- Slides: 22
What is Ecology? Ecology is the study of the interactions of organisms with one another and with their physical environment. Biosphere - part of the Earth in which life exists. Includes land, air, and water as well as life. Living organisms are NOT distributed uniformly throughout the biosphere.
The biosphere is large… …So ecologists work with smaller units called ecosystems. Ecosystem - consists of an area’s physical features and living organisms. System- a set of interacting or interdependent components that form an integrated whole Abiotic Ex. factors - physical features elevation, humidity, rainfall (SWATS: Biotic Ex. soil, water, air, temp, sunlight) factors - living organisms snails, worms, plants, insects
Members of Ecosystems are Related Community - all the populations of organisms living in a given area. Ecosystems rarely function independently of one another because they are connected by both living and non living features.
Ecological Succession Ecological succession - an existing community of organisms is replaced by a different community over time. Can occur where no living community existed before (like a volcano arising from the sea). Can also occur following a dramatic change (like a forest fire). Succession leads to a collection of organisms called a climax community.
Biomes Biome - an environment that has a characteristic climax community. Terrestrial- associated with a land environment 1) a. 2) a. b. 3) 4) a. b. 5) 6) Tropical Rain Forest Grassland Tropical Grassland Temperate Grassland Desert Temperate Deciduous Forest Temperate Rain Forest Taiga Tundra Aquatic- associated with a water environment Freshwater- (rivers, streams, ponds, lakes, wetlands) Estuaries Marine (intertidal zone, coastal ocean, open ocean)
Habitat- an area that provides an organisms with its basic needs for survival Endemic species- a species found in its originating location and is generally restricted to that geographic area Non-native species – species introduced into an area outside of their rang by accidental or deliberate human activity -can also be called: introduced, invasive, alien, nonindigenous, or exotic
Energy flow through ecosystems Of all the sun’s energy the reaches the Earth’s surface, only about 0. 1% is used by living things. Energy cannot be recycled or used again! For this reason, we refer to the movement of energy through an ecosystem as a flow, not a cycle. Biochemical conversion- the changing of organic matter into other chemical forms such as fuels Bioenergetics- the study of energy flow (energy transformations) into and within a living system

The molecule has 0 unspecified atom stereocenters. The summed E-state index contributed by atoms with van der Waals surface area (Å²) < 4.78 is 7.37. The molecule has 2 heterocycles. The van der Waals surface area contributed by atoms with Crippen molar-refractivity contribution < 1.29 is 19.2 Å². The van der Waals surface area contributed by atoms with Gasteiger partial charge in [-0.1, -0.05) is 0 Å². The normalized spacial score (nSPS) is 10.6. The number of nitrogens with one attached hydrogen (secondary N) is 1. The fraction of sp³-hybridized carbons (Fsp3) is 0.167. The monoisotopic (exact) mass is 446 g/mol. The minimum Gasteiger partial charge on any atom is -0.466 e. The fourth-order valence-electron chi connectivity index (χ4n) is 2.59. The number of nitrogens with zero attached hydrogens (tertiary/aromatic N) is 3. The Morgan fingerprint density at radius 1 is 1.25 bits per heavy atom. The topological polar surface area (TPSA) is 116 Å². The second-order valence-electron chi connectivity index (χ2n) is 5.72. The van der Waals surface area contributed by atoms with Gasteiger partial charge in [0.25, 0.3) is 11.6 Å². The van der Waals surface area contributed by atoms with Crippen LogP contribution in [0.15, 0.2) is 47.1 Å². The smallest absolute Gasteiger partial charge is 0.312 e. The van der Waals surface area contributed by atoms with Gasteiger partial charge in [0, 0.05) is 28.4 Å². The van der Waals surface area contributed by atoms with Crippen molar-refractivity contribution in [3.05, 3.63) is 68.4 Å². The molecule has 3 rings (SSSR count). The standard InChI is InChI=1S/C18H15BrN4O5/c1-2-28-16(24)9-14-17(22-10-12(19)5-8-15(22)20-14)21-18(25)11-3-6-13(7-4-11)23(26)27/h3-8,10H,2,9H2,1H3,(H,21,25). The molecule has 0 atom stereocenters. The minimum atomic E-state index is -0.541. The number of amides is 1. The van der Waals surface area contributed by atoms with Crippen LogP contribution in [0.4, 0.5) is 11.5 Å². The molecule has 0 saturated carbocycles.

Energy flows through ecosystems The sun is the ultimate source of energy for living things. Producers - organisms that make their own food via photosynthesis. Consumers - organisms that get their energy directly or indirectly from producers. Primary consumers - also called herbivores; plant eating animals. Secondary consumers - animals that eat primary consumers.
Energy flows through ecosystems Trophic level - each step in a series of organisms eating other organisms. At each higher trophic level, less and less of the energy originally captured by the producers is available. This is because the energy obtained from digested food is used to maintain metabolism. Only about 10% of the energy from one trophic level can be used by the animals at the next trophic level!
Energy Flows Through Ecosystems Herbivores - organisms that eat only plants. Carnivores - organisms that eat only animals. Omnivores - organisms that eat plants and animals. Decomposers - organisms that obtain energy from nonliving organic matter Energy Pyramid
Ecosystem relationships Food chain simplest feeding relationship linking animals and plants in the biosphere. Usually contains 3 -5 total organisms.
Ecosystem relationships Food web - complex relationship formed by interconnecting and overlapping food chains.
Biotic Interactions in an Ecosystem Competition- finite amount of resources to compete over Predation- one species uses another as food Symbiosis-a close and usually obligatory association of two organisms of different species that live together, often to their mutual benefit Commensalism –one organism benefits without affecting the other Parasitism –one organism benefits (the parasite), at the expense of the other (host) Mutualism – each organism benefits
Nutrients are recycled through an ecosystem nutrients are recycled and used again and again. Biogeochemical cycle - nutrients use these processes to move through the biosphere. Ex. Water, carbon, nitrogen, oxygen cycles
Nutrients are Recycled Through an Ecosystem - Water Cycle Water cycle - movement of water between the atmosphere and Earth. Consists of alternating cycles of evaporation and condensation. Evaporation moves water molecules into the air while precipitation returns it to Earth. Some water sinks into the ground (groundwater) while some runs along the surface of the ground until it enters a river or stream.
Nutrients are Recycled Through an Ecosystem – Carbon Cycle Carbon- required for all organic compounds Carbon Cyclemovement of Carbon through the biosphere
Nutrients are Recycled Through an Ecosystem –Oxygen Cycle - movement of Oxygen through the biosphere
Nutrients are Recycled Through an Ecosystem - Nitrogen Cycle Nitrogen - element required by living organisms to build proteins. Nitrogen cycle - movement of nitrogen through biosphere. Most can’t be used directly by living organisms it must be converted into more usable forms.
Nutrient limitation The rate at which producers can capture energy is limited by the amount of available nutrients. Limiting factor - the nutrient that is in short supply that limits an organism’s growth.